Movies+Beer: IT CHAPTER 2

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it chapter 2
James is joined by long-time heterosexual lifemate Brian in watching the anticipated second chapter in the recent movie adaptation of Stephen King’s IT. How does it hold up to the first chapter? Does it blow away the miniseries from 1990? Will the Husker fans be cheering too loudly? Tune in and find out…
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Movies+Beer: AMERICAN POLTERGEIST

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american poltergeis

James is joined once again by Kari via Skype to discuss the 2015 direct-to-video stinker American Poltergeist! Come, listen as we marvel at how bad this movie is, and how close we came to a sequel…
::END TRANSMISSION::

Movies+Beer: MANDY THE HAUNTED DOLL

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movie poster

Uncle NecRo finally figured out how to use Skype (kinda), and enlisted the help of longtime friend Kari on her first time on the podcast, to watch a movie so terrible I couldn’t just do justice with a mere write-up: MANDY THE HAUNTED DOLL! Listen along as we go through this waste of a Haunted Doll movie, if you dare!

::END TRANSMISSION::

Movies+Beer: BRIGHTBURN

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Brian, Andrea and James Classic took in a showing of the Superhero Horror flick Brightburn, then went to Sean O’Casey’s to talk about it…

Movie Review: WINCHESTER

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winchesterLionsgate / CBS Films
2018
PG-13

I’m a mother. A fighter. A protector. And I am not afraid.

On an isolated stretch of land 50 miles outside of San Francisco sits the most haunted house in the world. Built by Sarah Winchester, heiress to the Winchester fortune, it is a house that knows no end. Constructed in an incessant twenty-four hour a day, seven day a week mania for decades, it stands seven stories tall and contains hundreds of rooms. To the outsider it looks like a monstrous monument to a disturbed woman’s madness. But Sarah is not building for herself, for her niece or for the brilliant Doctor Eric Price whom she has summoned to the house. She is building a prison, an asylum for hundreds of vengeful ghosts, and the most terrifying among them have a score to settle with the Winchesters.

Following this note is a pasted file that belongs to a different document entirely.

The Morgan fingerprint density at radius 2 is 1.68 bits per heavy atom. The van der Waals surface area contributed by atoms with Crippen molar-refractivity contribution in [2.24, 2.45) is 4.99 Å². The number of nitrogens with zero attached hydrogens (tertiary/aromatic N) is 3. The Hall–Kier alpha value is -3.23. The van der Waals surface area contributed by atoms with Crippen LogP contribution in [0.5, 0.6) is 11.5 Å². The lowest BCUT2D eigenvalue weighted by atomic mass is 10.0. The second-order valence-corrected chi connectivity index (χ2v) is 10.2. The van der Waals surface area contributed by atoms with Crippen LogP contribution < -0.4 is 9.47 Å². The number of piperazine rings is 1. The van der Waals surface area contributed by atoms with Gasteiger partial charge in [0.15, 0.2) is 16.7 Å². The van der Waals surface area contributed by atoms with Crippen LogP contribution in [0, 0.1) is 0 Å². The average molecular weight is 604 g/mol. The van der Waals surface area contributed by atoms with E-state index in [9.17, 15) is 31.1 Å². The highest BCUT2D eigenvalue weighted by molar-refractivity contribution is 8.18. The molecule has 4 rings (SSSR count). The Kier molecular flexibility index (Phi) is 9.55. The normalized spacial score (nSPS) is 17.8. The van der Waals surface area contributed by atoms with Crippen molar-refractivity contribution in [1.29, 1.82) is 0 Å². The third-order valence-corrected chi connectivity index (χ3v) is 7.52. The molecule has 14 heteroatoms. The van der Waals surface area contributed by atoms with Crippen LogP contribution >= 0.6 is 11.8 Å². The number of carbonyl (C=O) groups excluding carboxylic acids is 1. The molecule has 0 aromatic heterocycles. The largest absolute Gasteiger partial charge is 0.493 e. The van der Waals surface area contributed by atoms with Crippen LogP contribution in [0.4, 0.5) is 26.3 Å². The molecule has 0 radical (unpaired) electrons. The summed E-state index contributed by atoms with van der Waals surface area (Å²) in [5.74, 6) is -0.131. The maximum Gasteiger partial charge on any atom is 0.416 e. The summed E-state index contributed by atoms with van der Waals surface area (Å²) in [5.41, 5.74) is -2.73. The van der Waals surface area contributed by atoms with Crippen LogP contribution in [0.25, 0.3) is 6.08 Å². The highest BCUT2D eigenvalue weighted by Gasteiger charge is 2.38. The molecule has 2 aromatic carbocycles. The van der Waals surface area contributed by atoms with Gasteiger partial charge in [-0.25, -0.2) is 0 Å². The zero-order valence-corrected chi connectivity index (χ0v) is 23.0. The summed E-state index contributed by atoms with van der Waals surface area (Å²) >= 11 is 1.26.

To answer your unasked question: Yes, I am familiar with the Winchester House. You really can’t be an enthusiast of spooky legends and folklore and not know something about the house that ghosts built. I’ve never visited the place myself (as I rarely travel farther than a few states away from my neck of the woods); I do have a couple of friends who did tour the house during their honeymoon. They say it was…expansive.

It’s from this legendary house where we get the premise of the movie Winchester. Clearly, going into this, the notion that this was “based on actual events” is secondary to the horror flick this wants to be. Whether you believe in haunting and vengeful spirits or not, I find that going into these kind of flicks as straight-up fiction lends to a far more enjoyable watching experience.

As a movie itself, Winchester works well as a rather enjoyable slow-burning Gothic ghost story. Something like a classic Castle-style throwback, with lots of dark and spooky atmosphere, some decent jump scares (fortunately, the movie doesn’t rely on them like a lot of haunting movies out nowadays), very good visuals and some rather good acting from the cast.

Overall, I think Winchester is one of the better “true haunting” type horror movies to come out in these modern times. Far better than any of the long list of The Haunting Of… movies that always populate my video streaming suggestions. This works best as a late-night viewing, with all the lights off and preferably on a dark and stormy night, with a big bowl of popcorn. Recommended.